Contact: Cassandra Bosco
Washington, DC, April 9, 2003 – National Business Aviation Association (NBAA) President Jack Olcott urged multi-year reauthorization of the Federal Aviation Administration (FAA) when testifying today before the House Transportation and Infrastructure Aviation Subcommittee. Olcott also discussed the critical needs of the business aviation industry in the key areas of safety and security, airport investment and access, FAA funding, air transportation system modernization, air traffic control, and international and regulatory issues.
Safety and Security. “Safety has been and continues to be the primary focus for NBAA and the business aviation community,” noted Olcott. “Even in the post-9/11 environment, safety should never take a second seat to security.
“Business aviation’s commitment to safety has resulted in the lowest accident rate for any segment of aviation over the past three years, averaging just over 0.11 accidents for every 100,000 hours flown. This is a remarkable achievement and, in fact, Calendar Year 2002 was one of the safest years on record for corporate and executive flights.
“A Temporary Flight Restriction (TFR) seems to be the tool of choice for some mayors and governors trying to address constituent concerns about security. Unfortunately, a TFR used impulsively, and not developed to address a specific threat, only hurts law-abiding Americans with a need and desire to fly.
“As we saw recently in Chicago, the use of the TFR even contributed to the destruction of an airport – Meigs Field. This abominable example of a mayor usurping Federal authority in the name of homeland security has become a consideration, albeit to a lesser degree so far, across the country.
“Without clear guidance from this body and from the Administration, general aviation airports across the country face a patchwork of restrictions imposed by local, state and possibly Federal mandates. This subcommittee, so instrumental in the creation of the Transportation Security Administration and the Department of Homeland Security, must act to ensure that airports are not sacrificed by those who would use the guise of security to achieve their political agenda.”
Airport Investment and Access. “NBAA reiterates our long-standing view that funding airport capacity enhancement means nothing without fair and reasonable access,” said Olcott. “We reaffirm our strong support for FAA’s sponsor assurances agreements that are an integral part of each and every grant application made by airport operators.”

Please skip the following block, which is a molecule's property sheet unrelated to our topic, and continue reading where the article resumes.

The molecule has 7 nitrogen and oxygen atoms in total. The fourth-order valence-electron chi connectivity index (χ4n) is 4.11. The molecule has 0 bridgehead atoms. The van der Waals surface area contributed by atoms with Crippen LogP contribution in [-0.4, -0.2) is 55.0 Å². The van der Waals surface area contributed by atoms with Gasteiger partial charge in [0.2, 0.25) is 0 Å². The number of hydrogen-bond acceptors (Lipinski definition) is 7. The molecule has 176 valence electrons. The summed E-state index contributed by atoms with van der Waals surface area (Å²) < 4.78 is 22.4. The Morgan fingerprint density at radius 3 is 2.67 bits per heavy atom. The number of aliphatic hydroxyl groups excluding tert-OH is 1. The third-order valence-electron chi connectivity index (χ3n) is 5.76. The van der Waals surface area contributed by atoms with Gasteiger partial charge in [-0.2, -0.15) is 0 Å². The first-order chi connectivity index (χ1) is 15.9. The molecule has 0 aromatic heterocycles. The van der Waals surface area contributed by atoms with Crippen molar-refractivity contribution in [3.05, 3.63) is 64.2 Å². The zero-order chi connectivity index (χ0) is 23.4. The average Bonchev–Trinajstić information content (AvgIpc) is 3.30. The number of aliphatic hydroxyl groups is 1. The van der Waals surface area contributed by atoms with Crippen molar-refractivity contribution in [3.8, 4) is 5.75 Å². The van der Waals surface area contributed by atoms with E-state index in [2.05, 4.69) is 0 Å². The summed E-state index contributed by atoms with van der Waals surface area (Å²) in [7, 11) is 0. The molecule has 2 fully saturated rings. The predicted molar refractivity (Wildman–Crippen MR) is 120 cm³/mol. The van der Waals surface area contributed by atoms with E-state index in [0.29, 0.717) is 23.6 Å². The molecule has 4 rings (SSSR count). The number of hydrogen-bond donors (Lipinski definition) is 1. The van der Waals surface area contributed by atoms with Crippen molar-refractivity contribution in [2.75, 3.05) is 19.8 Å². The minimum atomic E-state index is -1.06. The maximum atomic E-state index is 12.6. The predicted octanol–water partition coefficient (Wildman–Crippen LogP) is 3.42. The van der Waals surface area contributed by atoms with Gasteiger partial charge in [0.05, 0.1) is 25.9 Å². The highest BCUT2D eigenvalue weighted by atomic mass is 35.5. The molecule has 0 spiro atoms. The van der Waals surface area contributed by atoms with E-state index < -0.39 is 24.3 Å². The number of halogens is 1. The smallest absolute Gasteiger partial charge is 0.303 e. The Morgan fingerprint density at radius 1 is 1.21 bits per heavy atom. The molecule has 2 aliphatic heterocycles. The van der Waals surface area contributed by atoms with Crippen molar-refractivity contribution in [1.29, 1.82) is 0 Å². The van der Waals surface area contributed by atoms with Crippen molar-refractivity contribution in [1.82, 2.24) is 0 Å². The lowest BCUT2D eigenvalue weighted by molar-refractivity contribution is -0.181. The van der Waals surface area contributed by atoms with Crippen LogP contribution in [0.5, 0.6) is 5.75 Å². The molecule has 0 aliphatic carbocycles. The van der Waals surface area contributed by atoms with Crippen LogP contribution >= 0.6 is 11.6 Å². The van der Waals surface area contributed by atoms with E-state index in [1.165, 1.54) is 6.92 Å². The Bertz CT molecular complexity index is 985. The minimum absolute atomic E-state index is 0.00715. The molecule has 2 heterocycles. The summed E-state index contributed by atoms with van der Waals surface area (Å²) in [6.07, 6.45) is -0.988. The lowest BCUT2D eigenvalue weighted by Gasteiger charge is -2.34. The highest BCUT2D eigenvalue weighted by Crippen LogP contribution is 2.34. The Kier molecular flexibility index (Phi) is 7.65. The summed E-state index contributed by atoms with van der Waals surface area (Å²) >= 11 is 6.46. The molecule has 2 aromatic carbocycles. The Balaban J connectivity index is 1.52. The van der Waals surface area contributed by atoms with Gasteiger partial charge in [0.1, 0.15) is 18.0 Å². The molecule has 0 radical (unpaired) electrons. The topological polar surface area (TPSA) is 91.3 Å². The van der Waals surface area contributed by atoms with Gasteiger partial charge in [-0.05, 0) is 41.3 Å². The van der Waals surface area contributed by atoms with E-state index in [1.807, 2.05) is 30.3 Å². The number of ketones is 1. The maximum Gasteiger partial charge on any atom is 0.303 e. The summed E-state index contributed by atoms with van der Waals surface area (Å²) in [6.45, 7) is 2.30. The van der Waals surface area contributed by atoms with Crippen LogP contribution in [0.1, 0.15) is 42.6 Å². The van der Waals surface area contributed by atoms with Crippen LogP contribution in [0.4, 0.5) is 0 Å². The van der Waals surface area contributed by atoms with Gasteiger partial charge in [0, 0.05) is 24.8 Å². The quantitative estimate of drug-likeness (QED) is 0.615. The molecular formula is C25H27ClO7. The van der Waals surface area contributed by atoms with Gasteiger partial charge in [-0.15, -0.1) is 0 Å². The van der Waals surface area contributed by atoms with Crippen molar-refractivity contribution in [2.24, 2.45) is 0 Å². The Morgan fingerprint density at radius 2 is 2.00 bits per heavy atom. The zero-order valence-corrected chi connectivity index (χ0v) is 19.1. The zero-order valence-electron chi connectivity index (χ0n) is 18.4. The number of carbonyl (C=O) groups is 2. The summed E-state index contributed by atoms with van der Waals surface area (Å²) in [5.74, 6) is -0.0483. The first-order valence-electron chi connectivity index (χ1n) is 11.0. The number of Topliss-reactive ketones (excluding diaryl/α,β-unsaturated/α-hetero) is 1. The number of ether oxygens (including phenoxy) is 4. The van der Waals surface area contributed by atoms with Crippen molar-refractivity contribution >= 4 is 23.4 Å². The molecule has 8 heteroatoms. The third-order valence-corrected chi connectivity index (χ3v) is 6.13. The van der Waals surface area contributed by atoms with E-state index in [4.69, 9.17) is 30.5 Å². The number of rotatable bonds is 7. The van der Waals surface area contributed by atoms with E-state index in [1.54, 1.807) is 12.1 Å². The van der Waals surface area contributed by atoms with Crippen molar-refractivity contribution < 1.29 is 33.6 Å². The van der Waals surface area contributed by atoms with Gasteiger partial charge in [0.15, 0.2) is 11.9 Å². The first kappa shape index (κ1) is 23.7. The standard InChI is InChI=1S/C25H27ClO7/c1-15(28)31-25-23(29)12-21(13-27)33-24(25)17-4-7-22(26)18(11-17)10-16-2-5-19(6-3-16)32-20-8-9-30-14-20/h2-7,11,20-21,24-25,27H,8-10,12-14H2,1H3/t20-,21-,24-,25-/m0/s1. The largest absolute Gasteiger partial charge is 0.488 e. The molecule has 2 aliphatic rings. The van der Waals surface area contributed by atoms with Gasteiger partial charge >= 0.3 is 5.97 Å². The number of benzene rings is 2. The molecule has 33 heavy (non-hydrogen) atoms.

FAA Funding. NBAA asserts that the nation’s aviation system deserves another multi-year funding program that maintains and goes beyond current budget levels. We also feel strongly about the need for continued Congressional oversight of FAA spending.
Air Transportation System Modernization. To maintain the United States’s position as the world leader in air transportation with the safest air traffic control system in the world, we must remain focused on modernization of that system. Additional and accelerated investment in these technologies will enhance safety, security, efficiency and capacity. It will also lead to better use of limited FAA resources.
Air Traffic Control Is Inherently Governmental – Privatization Is Not the Solution. NBAA believes that the FAA personnel responsible for providing ATC services do an excellent job and should continue to manage and operate the ATC system. Further, this is uniquely a governmental function in that it must be operated for all users as a monopoly.
International and Regulatory Issues. NBAA applauds FAA’s creation of a new department within the Agency to focus solely on international issues and representation. We request that this reauthorization require the Administration to rescind international arrival and departure restrictions for Part 91 aircraft.
“Furthermore, we recommend the Transportation Security Administration Access Certificate (TSAAC) trial program currently underway at Teterboro Airport be approved on a permanent basis,” added Olcott. “This protocol should be expanded throughout the U.S. as a means of extending access to qualified Part 91 operators during periods of elevated threat level.”
A copy of Olcott’s testimony is available online at http://www.nbaa.org/testimony.
NBAA represents the aviation interests of more than 7,300 companies that own or operate general aviation aircraft as an aid to the conduct of their business, or are involved with business aviation. NBAA Member Companies earn annual revenues approaching $5 trillion — a number that is about half the gross domestic product — and employ more than 19 million people worldwide. The NBAA Annual Meeting & Convention is the world’s largest display of civil aviation products and services.
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